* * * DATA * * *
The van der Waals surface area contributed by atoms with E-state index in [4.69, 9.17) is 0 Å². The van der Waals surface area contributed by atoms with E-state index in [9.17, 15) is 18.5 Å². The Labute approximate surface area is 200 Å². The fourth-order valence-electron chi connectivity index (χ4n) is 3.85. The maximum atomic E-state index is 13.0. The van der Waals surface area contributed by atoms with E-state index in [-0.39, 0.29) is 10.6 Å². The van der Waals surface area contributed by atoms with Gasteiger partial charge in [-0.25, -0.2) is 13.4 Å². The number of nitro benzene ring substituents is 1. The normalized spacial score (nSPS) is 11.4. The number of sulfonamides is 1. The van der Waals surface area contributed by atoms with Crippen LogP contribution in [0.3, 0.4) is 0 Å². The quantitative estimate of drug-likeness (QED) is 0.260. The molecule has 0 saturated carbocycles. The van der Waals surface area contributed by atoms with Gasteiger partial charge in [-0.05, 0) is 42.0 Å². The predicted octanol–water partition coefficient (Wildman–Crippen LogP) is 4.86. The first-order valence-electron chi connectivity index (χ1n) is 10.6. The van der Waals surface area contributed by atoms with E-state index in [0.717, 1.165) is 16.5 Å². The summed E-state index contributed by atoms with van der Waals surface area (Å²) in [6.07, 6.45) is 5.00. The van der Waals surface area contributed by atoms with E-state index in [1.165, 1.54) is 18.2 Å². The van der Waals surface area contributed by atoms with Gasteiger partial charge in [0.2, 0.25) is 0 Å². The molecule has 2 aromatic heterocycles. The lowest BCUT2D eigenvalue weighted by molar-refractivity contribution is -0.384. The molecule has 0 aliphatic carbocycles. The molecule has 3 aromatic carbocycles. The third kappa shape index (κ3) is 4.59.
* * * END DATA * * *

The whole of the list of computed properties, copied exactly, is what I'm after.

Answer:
The van der Waals surface area contributed by atoms with E-state index in [4.69, 9.17) is 0 Å². The van der Waals surface area contributed by atoms with E-state index in [9.17, 15) is 18.5 Å². The Labute approximate surface area is 200 Å². The fourth-order valence-electron chi connectivity index (χ4n) is 3.85. The maximum atomic E-state index is 13.0. The van der Waals surface area contributed by atoms with E-state index in [-0.39, 0.29) is 10.6 Å². The van der Waals surface area contributed by atoms with Gasteiger partial charge in [-0.25, -0.2) is 13.4 Å². The number of nitro benzene ring substituents is 1. The normalized spacial score (nSPS) is 11.4. The number of sulfonamides is 1. The van der Waals surface area contributed by atoms with Crippen LogP contribution in [0.3, 0.4) is 0 Å². The quantitative estimate of drug-likeness (QED) is 0.260. The molecule has 0 saturated carbocycles. The van der Waals surface area contributed by atoms with Gasteiger partial charge in [-0.05, 0) is 42.0 Å². The predicted octanol–water partition coefficient (Wildman–Crippen LogP) is 4.86. The first-order valence-electron chi connectivity index (χ1n) is 10.6. The van der Waals surface area contributed by atoms with E-state index in [0.717, 1.165) is 16.5 Å². The summed E-state index contributed by atoms with van der Waals surface area (Å²) in [6.07, 6.45) is 5.00. The van der Waals surface area contributed by atoms with E-state index in [1.165, 1.54) is 18.2 Å². The van der Waals surface area contributed by atoms with Gasteiger partial charge in [0.2, 0.25) is 0 Å². The molecule has 2 aromatic heterocycles. The lowest BCUT2D eigenvalue weighted by molar-refractivity contribution is -0.384. The molecule has 0 aliphatic carbocycles. The molecule has 3 aromatic carbocycles. The third kappa shape index (κ3) is 4.59.